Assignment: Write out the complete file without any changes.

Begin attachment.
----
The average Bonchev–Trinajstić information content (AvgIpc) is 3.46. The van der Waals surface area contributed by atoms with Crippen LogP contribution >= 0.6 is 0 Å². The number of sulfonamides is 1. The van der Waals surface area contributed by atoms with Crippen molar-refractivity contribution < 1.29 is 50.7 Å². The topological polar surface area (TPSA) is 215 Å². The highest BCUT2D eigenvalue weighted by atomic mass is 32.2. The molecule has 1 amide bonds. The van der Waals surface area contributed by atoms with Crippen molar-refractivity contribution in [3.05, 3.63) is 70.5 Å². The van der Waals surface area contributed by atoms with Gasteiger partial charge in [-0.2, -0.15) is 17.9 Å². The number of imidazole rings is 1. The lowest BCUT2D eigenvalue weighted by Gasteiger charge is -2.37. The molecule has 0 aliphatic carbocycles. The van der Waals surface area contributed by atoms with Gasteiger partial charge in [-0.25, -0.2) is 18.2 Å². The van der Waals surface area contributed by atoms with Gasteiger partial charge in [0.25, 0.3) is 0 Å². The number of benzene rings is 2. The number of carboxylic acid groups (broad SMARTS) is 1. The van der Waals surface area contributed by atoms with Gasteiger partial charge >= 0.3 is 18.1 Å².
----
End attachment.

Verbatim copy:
The average Bonchev–Trinajstić information content (AvgIpc) is 3.46. The van der Waals surface area contributed by atoms with Crippen LogP contribution >= 0.6 is 0 Å². The number of sulfonamides is 1. The van der Waals surface area contributed by atoms with Crippen molar-refractivity contribution < 1.29 is 50.7 Å². The topological polar surface area (TPSA) is 215 Å². The highest BCUT2D eigenvalue weighted by atomic mass is 32.2. The molecule has 1 amide bonds. The van der Waals surface area contributed by atoms with Crippen molar-refractivity contribution in [3.05, 3.63) is 70.5 Å². The van der Waals surface area contributed by atoms with Gasteiger partial charge in [-0.2, -0.15) is 17.9 Å². The number of imidazole rings is 1. The lowest BCUT2D eigenvalue weighted by Gasteiger charge is -2.37. The molecule has 0 aliphatic carbocycles. The van der Waals surface area contributed by atoms with Gasteiger partial charge in [-0.25, -0.2) is 18.2 Å². The van der Waals surface area contributed by atoms with Gasteiger partial charge in [0.25, 0.3) is 0 Å². The number of benzene rings is 2. The number of carboxylic acid groups (broad SMARTS) is 1. The van der Waals surface area contributed by atoms with Gasteiger partial charge >= 0.3 is 18.1 Å².